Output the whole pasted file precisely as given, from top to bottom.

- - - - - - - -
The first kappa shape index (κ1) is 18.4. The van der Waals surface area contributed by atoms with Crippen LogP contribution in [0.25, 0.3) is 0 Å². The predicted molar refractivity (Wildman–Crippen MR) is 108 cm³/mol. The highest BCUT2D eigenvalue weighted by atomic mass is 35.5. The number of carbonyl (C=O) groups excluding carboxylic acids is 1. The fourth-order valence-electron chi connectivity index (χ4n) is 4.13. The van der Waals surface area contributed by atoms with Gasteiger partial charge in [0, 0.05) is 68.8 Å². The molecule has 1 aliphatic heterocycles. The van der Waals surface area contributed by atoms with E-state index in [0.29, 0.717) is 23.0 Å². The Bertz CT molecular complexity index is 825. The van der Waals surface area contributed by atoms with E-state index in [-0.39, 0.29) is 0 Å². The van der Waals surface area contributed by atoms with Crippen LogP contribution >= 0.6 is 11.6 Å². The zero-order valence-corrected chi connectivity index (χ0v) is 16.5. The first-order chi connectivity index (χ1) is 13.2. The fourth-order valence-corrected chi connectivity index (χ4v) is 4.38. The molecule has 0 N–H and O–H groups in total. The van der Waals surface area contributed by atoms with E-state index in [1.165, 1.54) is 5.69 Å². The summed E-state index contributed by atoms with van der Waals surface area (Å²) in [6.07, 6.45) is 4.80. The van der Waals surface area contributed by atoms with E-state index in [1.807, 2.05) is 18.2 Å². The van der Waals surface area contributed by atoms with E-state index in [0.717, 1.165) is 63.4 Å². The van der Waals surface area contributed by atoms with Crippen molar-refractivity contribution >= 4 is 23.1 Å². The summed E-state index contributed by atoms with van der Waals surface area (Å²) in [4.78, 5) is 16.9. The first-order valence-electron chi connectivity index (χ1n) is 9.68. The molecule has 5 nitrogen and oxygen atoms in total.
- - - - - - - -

The first kappa shape index (κ1) is 18.4. The van der Waals surface area contributed by atoms with Crippen LogP contribution in [0.25, 0.3) is 0 Å². The predicted molar refractivity (Wildman–Crippen MR) is 108 cm³/mol. The highest BCUT2D eigenvalue weighted by atomic mass is 35.5. The number of carbonyl (C=O) groups excluding carboxylic acids is 1. The fourth-order valence-electron chi connectivity index (χ4n) is 4.13. The van der Waals surface area contributed by atoms with Gasteiger partial charge in [0, 0.05) is 68.8 Å². The molecule has 1 aliphatic heterocycles. The van der Waals surface area contributed by atoms with E-state index in [0.29, 0.717) is 23.0 Å². The Bertz CT molecular complexity index is 825. The van der Waals surface area contributed by atoms with E-state index in [-0.39, 0.29) is 0 Å². The van der Waals surface area contributed by atoms with Crippen LogP contribution >= 0.6 is 11.6 Å². The zero-order valence-corrected chi connectivity index (χ0v) is 16.5. The first-order chi connectivity index (χ1) is 13.2. The fourth-order valence-corrected chi connectivity index (χ4v) is 4.38. The molecule has 0 N–H and O–H groups in total. The van der Waals surface area contributed by atoms with E-state index in [1.165, 1.54) is 5.69 Å². The summed E-state index contributed by atoms with van der Waals surface area (Å²) in [6.07, 6.45) is 4.80. The van der Waals surface area contributed by atoms with E-state index in [1.807, 2.05) is 18.2 Å². The van der Waals surface area contributed by atoms with E-state index in [0.717, 1.165) is 63.4 Å². The van der Waals surface area contributed by atoms with Crippen molar-refractivity contribution >= 4 is 23.1 Å². The summed E-state index contributed by atoms with van der Waals surface area (Å²) in [4.78, 5) is 16.9. The first-order valence-electron chi connectivity index (χ1n) is 9.68. The molecule has 5 nitrogen and oxygen atoms in total.